Time slows as light escapes and shadowed night falls over her face. Waves glitter moonlit sonatas in soporific rhythms of heart beat, lost sleep, then run deep in memory. Wet sand shines. The malt whiskey-mellow mood soaks into wind whispering patterns of hush, hush, hush. The bearded woman wishes for her nomadic life, no one’s wife wishes as fervently. Neutralized like lost neutrinos whose loose cable sped them beyond light, she floats in her beach bar chair, feet digging dry, warm sand. Dinner din rises, falls, rises, falls from inside and outside, all around her the social groupings of ritual meeting, eating, drinking, mating. This world whirls faster through space than she can comprehend. Physics unravels the surrounding universes. Night fall, an illusion. It rises up in the shadow of the earth around them. Out beyond shadow or illusion, light remains. Moon reflects evidence, an occasional passing satellite agrees, the spots of planets, if she could recall which and where, concur. Time measures itself in movement through space while flying particles imagine themselves still. Like her smooth-faced lover who so engaged dance that he seemed still, the world flowing around him impossibly in motion. He did move. Into her life. Into her house. And, now, out of it. Gone. Like the hitchhiker long ago, and the man with the long ponytail before him. Like 1967, the Summer of Love finished and gone. She stood on a street in the Haight one day, watching people. Then she went to Golden Gate Park for the funeral. Men, or probably boys from her current perspective, waved top hats, wore odd clothes from other eras, bright clothes tie-dyed last week. Women, or likely girls like her, showed scads of skin, tie-dye coverings, with vintage wear mixed and matched, furs even. Everyone strung out with beads. Dress-up days. Long flowing hair. Afros. The coffin hand-painted, a sign on the side: Summer of Love. Behind it, the corpse of Hippie. The Diggers dug it down to the grounded burial plot, tried to bury it next to money. Hippie had died, they said. Killed by the media. Overexposed and misrepresented. Time covered the funeral, photo-spread opportunity. Maybe the counter culture period began here, or perhaps freaks freighted feverish transition into then. Escapades of escaped expression extended from happenings into mediated madness; Hollywood and Madison Avenue caught the wave and surfed into the scene with conspicuous desire for consumption. She watched the mock funeral laugh at itself and joined in; Julia Vinograd blew bubbles in the procession. Someone said Ginsberg had come, but not that she saw. A boy on stilts walked in the funeral, from the funeral into her life. She circled him on the street, he bent down, handed her a joint. Smoke and mirrors present, multimedia wonderment, diamond dream reflection, ghost stories and revelations. Rainbows refracted from his prism glasses. Nothing near but naked skin and slippery sweat. They swam at Muir Beach. They meandered or stumbled through fairytale-fogged redwoods. One day, he drifted into the riptide and floated down to LA. She climbed a tree and joined a commune. Rumors reached out to her, reveling in revelations that he followed the Dead around the world, stilt walking the crowds and selling on the side. Beach bar community buzzes, bees making honey. She follows the flower trail out of the whiskey haze and picks her path home. The gully crossed, she winds her way under the wind, tight into the pattern now, checkerboard laid bare, check and mate. Matter never quite coalesced from the rambling energy randomly dominating her. She makes her way into the place, a sort of shelter sorting her out near the beach but away from everything, equidistant from the sun. Shaking dinner from the kitchen, she eats what she wants and no more. Perhaps that is the pattern, she reflects. Then she swims into sleep on the sofa.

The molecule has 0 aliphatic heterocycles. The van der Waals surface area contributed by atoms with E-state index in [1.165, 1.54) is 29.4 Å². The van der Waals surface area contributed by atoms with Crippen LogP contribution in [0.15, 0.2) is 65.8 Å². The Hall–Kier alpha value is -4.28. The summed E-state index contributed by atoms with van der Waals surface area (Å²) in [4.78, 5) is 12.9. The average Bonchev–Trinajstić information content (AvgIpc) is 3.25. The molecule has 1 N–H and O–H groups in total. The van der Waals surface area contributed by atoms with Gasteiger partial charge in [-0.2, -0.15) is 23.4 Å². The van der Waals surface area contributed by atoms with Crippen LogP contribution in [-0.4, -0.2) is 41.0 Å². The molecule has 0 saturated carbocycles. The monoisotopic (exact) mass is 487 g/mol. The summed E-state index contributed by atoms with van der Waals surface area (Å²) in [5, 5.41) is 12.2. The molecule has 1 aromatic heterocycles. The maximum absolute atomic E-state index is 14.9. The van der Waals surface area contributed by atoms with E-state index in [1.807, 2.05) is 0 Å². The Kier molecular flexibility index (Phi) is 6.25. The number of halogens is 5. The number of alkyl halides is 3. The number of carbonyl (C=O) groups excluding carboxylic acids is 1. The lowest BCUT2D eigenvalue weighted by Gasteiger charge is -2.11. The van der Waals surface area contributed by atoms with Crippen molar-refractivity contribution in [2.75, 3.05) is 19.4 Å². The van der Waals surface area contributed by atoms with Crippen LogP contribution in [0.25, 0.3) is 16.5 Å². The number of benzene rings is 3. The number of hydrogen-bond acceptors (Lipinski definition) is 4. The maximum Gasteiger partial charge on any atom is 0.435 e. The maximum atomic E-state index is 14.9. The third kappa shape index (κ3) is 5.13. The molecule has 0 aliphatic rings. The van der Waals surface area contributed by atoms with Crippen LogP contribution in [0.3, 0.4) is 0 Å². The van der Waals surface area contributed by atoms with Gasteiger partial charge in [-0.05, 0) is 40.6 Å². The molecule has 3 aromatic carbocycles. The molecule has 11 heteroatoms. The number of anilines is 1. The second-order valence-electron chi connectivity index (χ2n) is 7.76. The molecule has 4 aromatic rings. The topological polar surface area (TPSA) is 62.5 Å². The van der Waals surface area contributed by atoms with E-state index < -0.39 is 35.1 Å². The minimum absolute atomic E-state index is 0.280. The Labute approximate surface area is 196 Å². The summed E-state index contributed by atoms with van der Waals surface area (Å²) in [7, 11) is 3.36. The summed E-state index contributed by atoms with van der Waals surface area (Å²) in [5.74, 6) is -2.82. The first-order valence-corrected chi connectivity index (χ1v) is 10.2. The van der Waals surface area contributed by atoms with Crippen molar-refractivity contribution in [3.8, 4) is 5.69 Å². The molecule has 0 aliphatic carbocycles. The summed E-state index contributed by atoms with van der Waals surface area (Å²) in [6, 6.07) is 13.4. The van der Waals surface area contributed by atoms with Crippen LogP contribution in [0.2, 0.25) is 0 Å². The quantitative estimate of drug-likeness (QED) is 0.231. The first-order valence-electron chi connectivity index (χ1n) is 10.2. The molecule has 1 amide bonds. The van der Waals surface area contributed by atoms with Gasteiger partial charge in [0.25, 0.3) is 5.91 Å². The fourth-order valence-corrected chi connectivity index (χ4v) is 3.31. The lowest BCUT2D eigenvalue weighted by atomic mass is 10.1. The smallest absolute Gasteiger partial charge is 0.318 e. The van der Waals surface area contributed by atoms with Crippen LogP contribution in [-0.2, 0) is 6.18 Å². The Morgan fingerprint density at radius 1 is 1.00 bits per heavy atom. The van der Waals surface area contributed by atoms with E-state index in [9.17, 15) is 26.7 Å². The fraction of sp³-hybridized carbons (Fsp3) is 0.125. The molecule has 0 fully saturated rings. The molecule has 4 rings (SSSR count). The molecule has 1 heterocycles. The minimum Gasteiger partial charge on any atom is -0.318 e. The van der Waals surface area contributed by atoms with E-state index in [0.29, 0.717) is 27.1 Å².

Evening originally appeared on Meta/ Phor(e) /Play, May 2013. It also appears in Michael Dickel’s collection of flash, The Palm Reading after The Toad’s Garden.
@2018 Michael Dickel
One thought on “Julia Vinograd Slipped Into My Writing”
I really enjoyed “Evening”, Michael. It reads like a dream, maybe a hallucinogenic trip, considering the subject matter. I’ve always felt a fondness for the 60’s, have heard so many stories, read so many memories about that time. I actually got a “miracle” and was able to see the Grateful Dead perform back in the 90’s and it’s an experience I will never forget! Your flash is dream-like, yet visceral in the images you have filled it with, the alliteration makes for a smooth and musical read. Thanks for sharing this with us. I need to go find out more about Julia Vinograd now. 🙂